Stretched out way below us was the view across Ribblesdale, Brackenbottom Scar, and Overdale whilst to the east we could just about look down on Fountains Fell and Darnbrook Fell. Just now we seem to have left everyone behind, or maybe they've all passed us without being noticed but as we walk along the gently rising path the summit is depressingly thronged with other walkers. I don't mean to appear selfish but I do like a quiet summit.
There were people sitting about having refreshments, some just enjoying the views, others walking about trying to find the best viewpoint with others coming and going in a continuous stream first touching the trig column and then passing through the wall to descend by way of the Pennine Way. Nobody as yet has set off for Plover Hill that sits large and rounded away to the north of us. I took a few photos and then we settled down for a well earned break of a sandwich for me and a peanut and honey energy bar for Jim all swilled down with the regulation drink of coffee.
As we sat enjoying the sun and scenery the clouds started to sneak in making the cool breeze seem even colder but it's time to move on so bags packed we now set off for Plover Hill after passing through the wall stile to get to the west side of the wall. The majority of walkers mentioned earlier are heading for the Pennine Way whilst there were only five of us walking north, us, another pair of blokes, and a solo figure in the distance that was just about to climb the wall stile. The clouds were by now beating the sun into submission with just a few sunny patches allowing us to cast a shadow along the rough moorland grass. The wind had got up a bit and it was now a lot colder endorsed by the fact that one of the nearby walkers stopped to don an extra layer and also by the fact that there was ice on the ground that was now quite firm despite the wetness of the ground in the low area between the two hills. We could only presume that the shadow from the high wall prevented the sun reaching and thawing out the ground properly just yet.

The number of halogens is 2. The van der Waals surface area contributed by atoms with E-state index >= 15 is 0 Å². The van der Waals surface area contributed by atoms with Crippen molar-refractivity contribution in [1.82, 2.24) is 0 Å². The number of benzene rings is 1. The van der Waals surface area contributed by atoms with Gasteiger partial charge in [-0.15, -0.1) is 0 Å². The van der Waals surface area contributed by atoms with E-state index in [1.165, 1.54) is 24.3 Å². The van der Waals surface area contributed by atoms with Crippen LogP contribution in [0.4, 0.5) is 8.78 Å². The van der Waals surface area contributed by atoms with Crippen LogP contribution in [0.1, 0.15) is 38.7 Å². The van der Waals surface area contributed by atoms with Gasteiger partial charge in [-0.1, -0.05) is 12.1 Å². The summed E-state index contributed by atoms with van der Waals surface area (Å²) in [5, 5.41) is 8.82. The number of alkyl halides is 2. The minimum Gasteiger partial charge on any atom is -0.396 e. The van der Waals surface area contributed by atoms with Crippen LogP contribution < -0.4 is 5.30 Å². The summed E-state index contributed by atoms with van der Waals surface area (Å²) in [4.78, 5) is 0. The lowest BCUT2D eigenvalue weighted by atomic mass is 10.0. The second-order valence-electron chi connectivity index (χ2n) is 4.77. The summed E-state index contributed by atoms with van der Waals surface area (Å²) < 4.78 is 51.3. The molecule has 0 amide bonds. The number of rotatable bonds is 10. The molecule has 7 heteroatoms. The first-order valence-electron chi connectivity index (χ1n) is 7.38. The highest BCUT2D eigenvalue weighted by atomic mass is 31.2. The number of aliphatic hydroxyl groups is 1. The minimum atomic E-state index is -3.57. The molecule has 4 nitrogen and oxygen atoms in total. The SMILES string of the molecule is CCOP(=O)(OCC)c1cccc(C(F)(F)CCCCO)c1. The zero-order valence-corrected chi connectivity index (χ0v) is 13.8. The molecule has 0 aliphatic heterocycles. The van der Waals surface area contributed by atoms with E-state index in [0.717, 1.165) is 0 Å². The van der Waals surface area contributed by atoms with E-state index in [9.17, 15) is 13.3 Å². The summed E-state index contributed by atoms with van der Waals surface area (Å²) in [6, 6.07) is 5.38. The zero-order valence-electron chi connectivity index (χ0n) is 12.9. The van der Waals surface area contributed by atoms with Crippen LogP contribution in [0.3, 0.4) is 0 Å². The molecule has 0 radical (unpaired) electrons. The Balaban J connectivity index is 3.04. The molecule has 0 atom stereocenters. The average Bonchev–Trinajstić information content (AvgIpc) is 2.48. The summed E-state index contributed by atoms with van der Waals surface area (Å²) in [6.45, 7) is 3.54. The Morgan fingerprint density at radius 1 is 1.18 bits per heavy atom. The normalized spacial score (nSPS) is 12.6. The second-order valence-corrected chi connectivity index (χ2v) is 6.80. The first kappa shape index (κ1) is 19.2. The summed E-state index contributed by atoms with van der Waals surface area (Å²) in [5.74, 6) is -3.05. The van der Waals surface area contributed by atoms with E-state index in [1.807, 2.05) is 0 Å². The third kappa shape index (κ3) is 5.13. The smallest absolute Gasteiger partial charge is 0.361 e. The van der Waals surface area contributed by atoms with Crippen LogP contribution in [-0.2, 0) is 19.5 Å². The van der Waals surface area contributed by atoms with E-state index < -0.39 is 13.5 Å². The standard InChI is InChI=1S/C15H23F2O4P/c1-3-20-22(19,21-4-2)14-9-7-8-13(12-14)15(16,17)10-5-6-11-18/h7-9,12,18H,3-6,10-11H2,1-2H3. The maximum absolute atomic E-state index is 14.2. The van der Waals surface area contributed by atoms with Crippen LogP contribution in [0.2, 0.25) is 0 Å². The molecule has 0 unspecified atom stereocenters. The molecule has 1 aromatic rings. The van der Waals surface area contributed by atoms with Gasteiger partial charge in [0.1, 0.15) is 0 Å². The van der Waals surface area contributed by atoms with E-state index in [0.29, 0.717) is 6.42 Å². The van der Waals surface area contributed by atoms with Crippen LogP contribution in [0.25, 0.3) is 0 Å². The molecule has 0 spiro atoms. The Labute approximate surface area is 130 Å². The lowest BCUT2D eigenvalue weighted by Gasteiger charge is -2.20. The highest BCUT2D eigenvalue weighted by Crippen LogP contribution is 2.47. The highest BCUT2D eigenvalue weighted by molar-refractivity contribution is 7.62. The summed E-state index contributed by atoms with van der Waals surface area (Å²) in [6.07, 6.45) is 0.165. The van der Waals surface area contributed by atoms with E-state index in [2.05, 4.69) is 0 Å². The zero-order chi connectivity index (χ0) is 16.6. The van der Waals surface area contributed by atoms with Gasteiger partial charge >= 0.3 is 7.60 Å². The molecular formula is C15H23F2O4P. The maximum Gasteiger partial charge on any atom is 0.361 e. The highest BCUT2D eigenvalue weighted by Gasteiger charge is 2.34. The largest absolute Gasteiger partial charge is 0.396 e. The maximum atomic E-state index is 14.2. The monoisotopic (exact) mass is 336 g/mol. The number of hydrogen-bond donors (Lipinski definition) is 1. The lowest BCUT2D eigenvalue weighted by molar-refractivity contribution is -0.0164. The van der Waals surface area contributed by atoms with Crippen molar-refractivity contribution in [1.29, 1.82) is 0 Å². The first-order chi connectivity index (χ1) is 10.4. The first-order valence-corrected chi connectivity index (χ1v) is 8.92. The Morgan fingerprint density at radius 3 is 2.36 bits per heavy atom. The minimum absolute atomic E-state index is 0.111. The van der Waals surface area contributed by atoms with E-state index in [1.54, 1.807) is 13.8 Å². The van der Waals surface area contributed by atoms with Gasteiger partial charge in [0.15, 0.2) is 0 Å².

There is a path that meanders down and around the worst of the wet areas but we were glad of the cold hardened ground that made it a much more pleasant walk through than if it had been raining or the ground thawed out. Even so, as we started to climb back up we had to move away from the wall as the ground had got a lot wetter with quite large and bare areas of soft and slippery peat. The incline is quite user friendly but the work arounds the bad areas made for slow going until we got very near the top of the hill.